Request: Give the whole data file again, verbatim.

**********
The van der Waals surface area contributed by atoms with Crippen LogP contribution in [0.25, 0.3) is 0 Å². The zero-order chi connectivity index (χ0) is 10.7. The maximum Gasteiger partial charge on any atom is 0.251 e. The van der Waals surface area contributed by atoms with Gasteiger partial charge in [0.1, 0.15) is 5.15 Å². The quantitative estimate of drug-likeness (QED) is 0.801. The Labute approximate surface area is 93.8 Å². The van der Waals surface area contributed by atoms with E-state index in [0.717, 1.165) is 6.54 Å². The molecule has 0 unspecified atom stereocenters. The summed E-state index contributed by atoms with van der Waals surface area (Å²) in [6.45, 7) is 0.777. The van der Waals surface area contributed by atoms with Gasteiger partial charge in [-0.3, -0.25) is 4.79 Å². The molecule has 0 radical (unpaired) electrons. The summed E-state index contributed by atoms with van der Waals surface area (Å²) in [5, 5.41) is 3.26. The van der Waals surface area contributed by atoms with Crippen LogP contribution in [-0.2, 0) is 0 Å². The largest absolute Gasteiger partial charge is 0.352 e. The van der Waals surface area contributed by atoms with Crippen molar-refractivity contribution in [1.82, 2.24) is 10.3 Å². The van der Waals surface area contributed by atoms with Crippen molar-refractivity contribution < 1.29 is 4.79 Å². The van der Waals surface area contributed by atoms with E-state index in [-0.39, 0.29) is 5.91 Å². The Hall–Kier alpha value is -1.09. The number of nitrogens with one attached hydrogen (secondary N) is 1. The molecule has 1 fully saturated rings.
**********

The van der Waals surface area contributed by atoms with Crippen LogP contribution in [0.25, 0.3) is 0 Å². The zero-order chi connectivity index (χ0) is 10.7. The maximum Gasteiger partial charge on any atom is 0.251 e. The van der Waals surface area contributed by atoms with Gasteiger partial charge in [0.1, 0.15) is 5.15 Å². The quantitative estimate of drug-likeness (QED) is 0.801. The Labute approximate surface area is 93.8 Å². The van der Waals surface area contributed by atoms with E-state index in [0.717, 1.165) is 6.54 Å². The molecule has 0 unspecified atom stereocenters. The summed E-state index contributed by atoms with van der Waals surface area (Å²) in [6.45, 7) is 0.777. The van der Waals surface area contributed by atoms with Gasteiger partial charge in [-0.3, -0.25) is 4.79 Å². The molecule has 0 radical (unpaired) electrons. The summed E-state index contributed by atoms with van der Waals surface area (Å²) in [5, 5.41) is 3.26. The van der Waals surface area contributed by atoms with Crippen LogP contribution in [-0.2, 0) is 0 Å². The largest absolute Gasteiger partial charge is 0.352 e. The van der Waals surface area contributed by atoms with Crippen molar-refractivity contribution in [1.82, 2.24) is 10.3 Å². The van der Waals surface area contributed by atoms with Crippen molar-refractivity contribution < 1.29 is 4.79 Å². The van der Waals surface area contributed by atoms with E-state index in [-0.39, 0.29) is 5.91 Å². The Hall–Kier alpha value is -1.09. The number of nitrogens with one attached hydrogen (secondary N) is 1. The molecule has 1 fully saturated rings.